Scooters have become a mode of transportation that is popular not only with children but also with adolescents and even a few adults. The sleek and simple design of the average scooter is enough to attract many would prefer a faster method than walking but aren’t quite up to the care and maintenance that a bike or anything larger would demand.
Unfortunately, despite being quite popular, some scooter brands are less than reputable thanks to either shoddy workmanship caused by cutting corners or cheaper materials that can cut down on overhead costs. Because of this many brands have been known to be avoided by many discerning customers. The top ten worst scooter brands are so names largely because of their unstable construction, which is simply too important to ignore.
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Following are the top ten Worst Scooter Brands
While some people might stand by this brand it is has been noted to have a few stability issues when taking jumps. The deck can come loose far too easy and tends to shimmy and shake when getting up to cruising speed. It’s very likely that those who are experiencing any real problems are not using the scooter in the proper manner, but stability is kind of important when cruising along so that one can avoid bodily injury.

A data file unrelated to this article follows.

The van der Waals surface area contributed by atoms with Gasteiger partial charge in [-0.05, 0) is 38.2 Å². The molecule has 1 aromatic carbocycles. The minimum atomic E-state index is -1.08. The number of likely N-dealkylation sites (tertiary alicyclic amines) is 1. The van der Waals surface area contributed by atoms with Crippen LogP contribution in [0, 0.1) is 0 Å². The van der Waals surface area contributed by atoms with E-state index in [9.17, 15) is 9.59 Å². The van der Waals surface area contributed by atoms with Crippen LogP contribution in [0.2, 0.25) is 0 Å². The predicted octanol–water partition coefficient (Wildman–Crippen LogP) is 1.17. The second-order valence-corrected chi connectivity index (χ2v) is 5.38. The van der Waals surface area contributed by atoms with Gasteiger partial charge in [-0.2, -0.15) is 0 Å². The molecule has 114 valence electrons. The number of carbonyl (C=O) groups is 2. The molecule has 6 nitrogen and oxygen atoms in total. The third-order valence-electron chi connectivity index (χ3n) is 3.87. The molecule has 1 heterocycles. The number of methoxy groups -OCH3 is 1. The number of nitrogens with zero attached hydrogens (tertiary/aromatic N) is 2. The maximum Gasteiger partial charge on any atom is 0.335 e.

9. JD Bug
For the price this scooter is kind of a ridiculous purchase. The deck is highly unstable even when the weight requirements are below what is considered safe. The wheels also have a tendency to go off in their own directions, grinding against their mounts and jeopardizing the overall integrity of the scooter. As a means of transportation this scooter is kind of dangerous, but as a means of pleasure it’s not really worth the money that people pay.
The fork has a tendency to break if stressed, which can be the fault of the rider, but not when the scooter is being used correctly. This scooter is kind of hard to handle as it tends to rattle quite a bit as though its construction is continually loose. Many people that have purchased this scooter have complained about its constant instability and the fact that it can’t be tightened enough to make it seem safe for their kids. The Fuzion is one of the many scooters that seems cheaply made and mass-marketed to make up for the company’s overhead costs.